I'm Australian and grew up in Melbourne. After spending a number of years working there, I decided the world is a pretty big place and sought international experience.
I have always worked in taxation. I was doing a lot of international structuring work at the time, particularly with mining and energy companies. PricewaterhouseCoopers is an organisation with around 160,000 employees around the world, with offices in most countries.
I spent three years working in Moscow doing tax work, and then I was asked to move again within the organisation to Luxembourg. From there, I went to New York for 18 months and in February 2008, I was asked to move to the Middle East and become the tax leader here in the region. My father was a small-business owner and he felt very strongly about education. He was keen for all of his children to go to private schools and get the best education we could. He considered it a cornerstone. So I think what I learnt from my father is a strong work ethnic. He worked very hard to find the money to put us all through private school. I like to enjoy my life, but I'm also aware that you need to save for a rainy day. Your health could fail or any number of issues could come up. Circumstances can change very quickly.
My wife and I often have a discussion about how much money you really need in life. Unfortunately, the more money you earn the more money you can spend. The things you spend it on just become more expensive. You have to be careful and live a lifestyle that's appropriate. There is certainly the temptation to spend money on fancy cars and holidays. But I do try and continue to save and invest, putting money into shares and real estate.
I don't really collect things. I have a nice watch because it's a nice watch. It will last a long time. I don't drive the most expensive car I could afford. I drive a nice car, and so does my wife. We try to go skiing once a year as a family to a different location, such as Colorado. As a tax practitioner I'm always driven by making sure that investment returns are as tax efficient as possible. It's not something people think about naturally. They make investments that aren't very tax efficient, so their returns are taxed. Too often they think about taxation once they have realised the gain, and at that point it's too late.
I have always told people to go speak to an accountant. They understand the numbers and, if you're investing, you really need to make sure it's the right thing to be doing. So if you're going to make a serious investment in real estate or a managed investment, I don't think it's a bad idea to seek professional advice from an accountant to make sure you understand the taxation issues, if nothing else.
In this part of the world, taxation is not on many people's radar screens. Fortunately, there is no personal income tax here. But I think that what UAE consumers are increasingly becoming aware of is that there are still plenty of charges and levies here. For example, with the Real Estate Regulatory Agency in Dubai, you have a registration fee. Some people might call that a tax. So buying real estate and transferring the ownership will trigger some costs, and it's effectively a form of tax. There is also a whole range of fees and levies on services here, such as visa charges on trade licences and residency and work permits.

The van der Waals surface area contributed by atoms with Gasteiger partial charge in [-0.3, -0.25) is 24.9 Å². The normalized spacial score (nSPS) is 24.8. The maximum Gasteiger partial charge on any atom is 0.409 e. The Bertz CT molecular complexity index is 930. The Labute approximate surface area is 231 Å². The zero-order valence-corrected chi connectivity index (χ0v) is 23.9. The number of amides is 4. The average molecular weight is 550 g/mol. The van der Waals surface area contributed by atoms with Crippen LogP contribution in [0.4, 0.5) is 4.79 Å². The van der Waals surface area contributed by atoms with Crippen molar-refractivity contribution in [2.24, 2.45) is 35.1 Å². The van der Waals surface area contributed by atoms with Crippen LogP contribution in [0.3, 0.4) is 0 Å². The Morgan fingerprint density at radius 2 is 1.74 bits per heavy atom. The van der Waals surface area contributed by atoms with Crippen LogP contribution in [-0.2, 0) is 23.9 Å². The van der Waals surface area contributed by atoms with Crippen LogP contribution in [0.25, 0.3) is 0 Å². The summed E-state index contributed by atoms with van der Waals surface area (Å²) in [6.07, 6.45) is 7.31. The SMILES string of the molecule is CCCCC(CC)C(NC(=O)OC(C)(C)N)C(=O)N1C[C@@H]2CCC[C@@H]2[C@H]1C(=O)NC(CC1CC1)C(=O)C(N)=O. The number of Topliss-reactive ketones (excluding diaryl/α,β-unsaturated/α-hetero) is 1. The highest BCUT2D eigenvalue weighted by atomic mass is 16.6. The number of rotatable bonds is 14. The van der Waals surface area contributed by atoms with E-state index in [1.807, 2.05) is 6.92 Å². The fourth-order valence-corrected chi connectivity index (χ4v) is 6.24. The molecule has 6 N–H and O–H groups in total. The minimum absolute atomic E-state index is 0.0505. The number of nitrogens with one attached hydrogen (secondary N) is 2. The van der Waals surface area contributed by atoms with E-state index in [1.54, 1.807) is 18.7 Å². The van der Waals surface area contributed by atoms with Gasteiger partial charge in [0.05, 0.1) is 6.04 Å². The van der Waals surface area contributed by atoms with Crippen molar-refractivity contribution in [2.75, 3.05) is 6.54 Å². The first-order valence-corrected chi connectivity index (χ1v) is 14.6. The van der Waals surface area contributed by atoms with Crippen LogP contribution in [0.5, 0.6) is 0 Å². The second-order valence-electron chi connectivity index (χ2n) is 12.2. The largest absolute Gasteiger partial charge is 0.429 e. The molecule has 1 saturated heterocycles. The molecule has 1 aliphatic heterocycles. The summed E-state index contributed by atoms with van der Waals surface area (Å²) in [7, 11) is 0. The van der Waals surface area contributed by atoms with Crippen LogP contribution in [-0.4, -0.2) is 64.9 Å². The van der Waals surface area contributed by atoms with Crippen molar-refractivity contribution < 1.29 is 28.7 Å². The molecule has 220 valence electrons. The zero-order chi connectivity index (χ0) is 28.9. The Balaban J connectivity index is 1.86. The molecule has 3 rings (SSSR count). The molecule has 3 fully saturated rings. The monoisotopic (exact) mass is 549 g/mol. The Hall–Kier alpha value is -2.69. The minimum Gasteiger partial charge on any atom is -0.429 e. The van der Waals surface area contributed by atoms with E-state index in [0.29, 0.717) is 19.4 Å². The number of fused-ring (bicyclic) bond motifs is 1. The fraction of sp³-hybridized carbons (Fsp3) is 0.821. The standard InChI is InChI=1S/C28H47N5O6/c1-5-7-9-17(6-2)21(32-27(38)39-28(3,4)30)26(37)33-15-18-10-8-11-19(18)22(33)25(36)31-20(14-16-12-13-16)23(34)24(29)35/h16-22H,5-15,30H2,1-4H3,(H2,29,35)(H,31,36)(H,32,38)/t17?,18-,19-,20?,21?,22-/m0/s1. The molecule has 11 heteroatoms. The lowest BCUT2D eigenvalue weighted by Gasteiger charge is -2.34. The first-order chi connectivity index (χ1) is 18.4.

It all comes back to the point of understanding the environment in which you want to invest. You should always do your due diligence and homework. Don't believe the salesman. Always satisfy yourself that you understand all the implications. This is especially important not just when you're buying, but when you're selling. In my line of work, a lot of people think that all they need to do is understand the issues around when they buy something. But, unfortunately, they don't do any planning about the exit. What happens when I come to sell this asset? That's when they get hit with taxation.
Taxation is a complex subject, but the fundamentals are straightforward. I think it's just overlooked. I don't think it's consciously overlooked, but it's certainly something people don't think about. My audience is the big multinationals. It's the same issues everyday people face, but at a corporate level. If you're buying a business and that business has operations in many different locations, you want to understand tax issues around that business. You want to make sure that you do it in a tax-efficient manner.
We provide advice from that end of the scale right down to, for example, US citizens who have to file US personal income tax returns. Just because you live here doesn't mean you don't pay tax. If you have investments anywhere in the world, you could be paying tax in those other locations, so that's why it's important to understand the tax laws in the jurisdiction in which you're making an investment.
If you don't know, always seek independent advice. While there may be a cost, it will give you piece of mind and improve your investment returns. Never assume that you know.
* As told to Jeffrey Todd